Northumberland from the air

I have been told on more than one occasion that I am a bit of a nightmare to buy xmas presents for, but last year the family pulled it out of the bag and got me a voucher for a flight with Northumbria Microlights. (Ok I may have dropped 7 or 12 hints!)

As I wanted to head over The Cheviots then I needed to wait for a super clear and sunny day and I spied a two week window in June where the weather looked Ibiza-like. Got in touch with the chaps there and as the 14th June looked a belta day, so I got myself booked in.

With the flight booked for 2pm and the day being a scorcher, we had clear skies and this beauty was rolled out to be our air chariot. My instructor for today was Kai, straight from the Top Gun pilot school, and after a debrief, then a chat about the route we got strapped in!

The plan of action was to head west to The Cheviots, have a bit of a mooch around and then journey over to the coast. Flight checks complete, a quick chat with air traffic control and we headed for the runway.

If you're after the rollercoaster ride of watching the video, then grab yourself some crackers and cheese and head to your favourite armchair. Or read on below for a guided photographic tour.

Within 5 seconds of cheek-flapping acceleration, we were airborne.

Then two minutes later we were 1,000 feet in the air (just over 300m for all you metric lovers) and from up here you can see a whole different perspective of the Northumberland landscape.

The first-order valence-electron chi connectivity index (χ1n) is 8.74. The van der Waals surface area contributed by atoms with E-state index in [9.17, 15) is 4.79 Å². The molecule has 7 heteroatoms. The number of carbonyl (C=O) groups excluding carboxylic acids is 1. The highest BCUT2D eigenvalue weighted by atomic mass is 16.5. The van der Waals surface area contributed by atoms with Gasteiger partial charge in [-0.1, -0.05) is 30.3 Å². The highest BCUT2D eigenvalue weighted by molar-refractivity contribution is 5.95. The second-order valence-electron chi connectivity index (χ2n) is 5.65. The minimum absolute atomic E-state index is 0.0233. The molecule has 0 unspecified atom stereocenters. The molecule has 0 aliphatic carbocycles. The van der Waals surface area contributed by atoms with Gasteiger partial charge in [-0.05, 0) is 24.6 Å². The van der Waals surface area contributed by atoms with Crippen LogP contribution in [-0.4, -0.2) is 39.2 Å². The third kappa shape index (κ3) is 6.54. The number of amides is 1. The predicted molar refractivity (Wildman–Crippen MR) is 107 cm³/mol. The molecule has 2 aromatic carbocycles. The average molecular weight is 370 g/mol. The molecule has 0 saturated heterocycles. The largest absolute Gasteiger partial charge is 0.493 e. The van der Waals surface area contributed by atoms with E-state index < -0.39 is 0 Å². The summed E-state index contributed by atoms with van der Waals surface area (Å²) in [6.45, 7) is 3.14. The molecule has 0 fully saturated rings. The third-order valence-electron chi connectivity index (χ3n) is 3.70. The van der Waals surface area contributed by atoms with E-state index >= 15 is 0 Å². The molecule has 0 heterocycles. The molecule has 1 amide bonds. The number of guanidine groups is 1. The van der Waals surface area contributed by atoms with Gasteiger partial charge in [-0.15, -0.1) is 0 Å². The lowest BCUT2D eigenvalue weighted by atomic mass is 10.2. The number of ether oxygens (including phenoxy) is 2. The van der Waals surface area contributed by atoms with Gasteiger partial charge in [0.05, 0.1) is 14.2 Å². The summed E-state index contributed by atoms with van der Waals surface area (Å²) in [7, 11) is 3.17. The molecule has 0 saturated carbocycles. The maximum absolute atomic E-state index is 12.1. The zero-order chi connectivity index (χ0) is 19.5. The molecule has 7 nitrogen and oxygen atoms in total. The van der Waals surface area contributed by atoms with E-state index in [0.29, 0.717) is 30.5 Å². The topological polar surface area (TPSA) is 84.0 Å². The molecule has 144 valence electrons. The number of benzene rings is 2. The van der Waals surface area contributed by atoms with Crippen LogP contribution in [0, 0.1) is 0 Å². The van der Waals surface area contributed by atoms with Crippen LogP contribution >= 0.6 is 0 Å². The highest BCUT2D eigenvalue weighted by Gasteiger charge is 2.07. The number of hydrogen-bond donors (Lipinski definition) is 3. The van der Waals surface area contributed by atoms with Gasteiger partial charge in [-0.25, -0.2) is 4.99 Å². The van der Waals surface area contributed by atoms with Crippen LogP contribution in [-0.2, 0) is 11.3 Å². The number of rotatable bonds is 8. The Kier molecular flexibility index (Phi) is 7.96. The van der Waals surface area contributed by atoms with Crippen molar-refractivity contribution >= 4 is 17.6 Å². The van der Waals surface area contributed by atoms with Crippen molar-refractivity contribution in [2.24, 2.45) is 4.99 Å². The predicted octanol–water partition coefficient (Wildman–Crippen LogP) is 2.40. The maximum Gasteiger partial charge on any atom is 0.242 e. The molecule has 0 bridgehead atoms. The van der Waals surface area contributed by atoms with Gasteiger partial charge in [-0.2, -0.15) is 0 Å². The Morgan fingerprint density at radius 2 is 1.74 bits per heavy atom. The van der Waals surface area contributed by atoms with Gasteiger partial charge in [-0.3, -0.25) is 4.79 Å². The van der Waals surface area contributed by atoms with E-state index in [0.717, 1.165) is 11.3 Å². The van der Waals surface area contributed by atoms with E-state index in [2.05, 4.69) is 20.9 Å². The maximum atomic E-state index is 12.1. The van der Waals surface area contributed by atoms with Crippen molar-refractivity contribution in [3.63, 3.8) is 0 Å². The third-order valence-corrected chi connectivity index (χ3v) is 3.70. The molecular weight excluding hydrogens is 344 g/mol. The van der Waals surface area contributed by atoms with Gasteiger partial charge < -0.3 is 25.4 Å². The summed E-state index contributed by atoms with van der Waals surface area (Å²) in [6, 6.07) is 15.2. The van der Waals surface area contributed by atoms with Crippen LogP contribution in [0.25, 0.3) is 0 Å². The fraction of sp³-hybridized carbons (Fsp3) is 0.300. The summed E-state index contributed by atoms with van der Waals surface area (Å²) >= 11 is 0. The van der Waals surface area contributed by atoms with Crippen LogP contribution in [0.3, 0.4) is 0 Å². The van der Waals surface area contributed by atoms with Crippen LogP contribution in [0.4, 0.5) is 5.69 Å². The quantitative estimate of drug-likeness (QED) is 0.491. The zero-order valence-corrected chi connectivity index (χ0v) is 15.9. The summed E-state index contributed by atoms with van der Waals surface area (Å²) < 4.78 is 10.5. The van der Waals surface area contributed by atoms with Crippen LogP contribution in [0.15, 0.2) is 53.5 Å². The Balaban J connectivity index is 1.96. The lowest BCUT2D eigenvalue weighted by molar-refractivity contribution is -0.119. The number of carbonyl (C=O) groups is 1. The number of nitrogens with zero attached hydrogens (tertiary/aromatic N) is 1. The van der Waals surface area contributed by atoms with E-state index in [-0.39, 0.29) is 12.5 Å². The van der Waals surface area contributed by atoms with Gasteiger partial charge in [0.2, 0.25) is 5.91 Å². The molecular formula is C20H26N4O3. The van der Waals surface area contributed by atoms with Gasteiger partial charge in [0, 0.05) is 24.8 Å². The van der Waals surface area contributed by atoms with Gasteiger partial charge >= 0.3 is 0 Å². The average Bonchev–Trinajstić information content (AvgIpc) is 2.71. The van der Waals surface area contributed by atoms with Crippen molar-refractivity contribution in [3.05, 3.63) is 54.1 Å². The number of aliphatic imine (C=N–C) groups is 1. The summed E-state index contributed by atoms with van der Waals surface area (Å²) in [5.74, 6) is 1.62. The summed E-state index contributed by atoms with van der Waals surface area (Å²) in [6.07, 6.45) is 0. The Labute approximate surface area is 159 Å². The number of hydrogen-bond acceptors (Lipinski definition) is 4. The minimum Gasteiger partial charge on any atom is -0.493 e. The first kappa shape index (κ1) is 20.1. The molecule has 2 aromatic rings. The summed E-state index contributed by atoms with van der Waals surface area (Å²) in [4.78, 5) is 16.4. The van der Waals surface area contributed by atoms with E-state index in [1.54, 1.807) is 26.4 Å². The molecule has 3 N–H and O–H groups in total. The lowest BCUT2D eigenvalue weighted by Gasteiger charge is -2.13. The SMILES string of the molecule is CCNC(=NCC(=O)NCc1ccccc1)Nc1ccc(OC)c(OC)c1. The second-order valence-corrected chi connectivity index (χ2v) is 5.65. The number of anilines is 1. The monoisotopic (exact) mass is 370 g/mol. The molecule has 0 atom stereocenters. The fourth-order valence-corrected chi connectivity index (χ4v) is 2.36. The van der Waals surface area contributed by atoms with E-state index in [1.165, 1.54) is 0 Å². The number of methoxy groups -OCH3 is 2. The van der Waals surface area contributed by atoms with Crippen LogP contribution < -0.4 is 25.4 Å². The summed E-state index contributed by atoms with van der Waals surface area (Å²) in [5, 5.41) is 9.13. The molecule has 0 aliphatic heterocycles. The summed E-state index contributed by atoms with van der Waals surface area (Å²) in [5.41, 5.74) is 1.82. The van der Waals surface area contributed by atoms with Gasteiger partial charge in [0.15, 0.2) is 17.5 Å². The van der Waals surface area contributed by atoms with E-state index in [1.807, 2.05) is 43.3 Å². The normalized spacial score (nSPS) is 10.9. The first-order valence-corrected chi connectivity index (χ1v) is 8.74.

Kai slipped into multi-tasking mode and provided a fabulous commentary of the area as well as expertly flying the microlight. The track you see below is actually an equestrian course.

Then it was just a matter of sitting back and being chauffeured from up high while I snapped as many pictures as I could. (Which was a bit tricky wearing a helmet and gloves!)

From way up here I can see the Brizlee Wood Radome (the big golf ball on the hill in Alnwick).

We continue climbing and in no time at all we have reached Ingram Valley and you can't go too far here without happening across a hillfort or two.

Just look at that magnificent greenery of the Northumberland countryside.

This is the mega hillfort on Brough Law. There is a fabulous walk from Bulbys Wood car park straight up here where you can encounter a number of hillforts in a small area.

Now it's time to turn our attention to the bigger hills and our first encounter is Hedgehope Hill. If you get your reading specs out you can clearly see the Great Standrop and Little Standrop perched on the face.

We sweep around Hedgehope Hill to look directly down the Harthope Valley with the Cheviot summit on the right, Comb Fell on the left and the Harthope Burn through the middle. Even on a scorcher day like today, you know Comb Fell will still be boggy!

Then we strafe over so we're looking directly down the flat of the Cheviot Summit. I'll badger you with a wadge of photos now.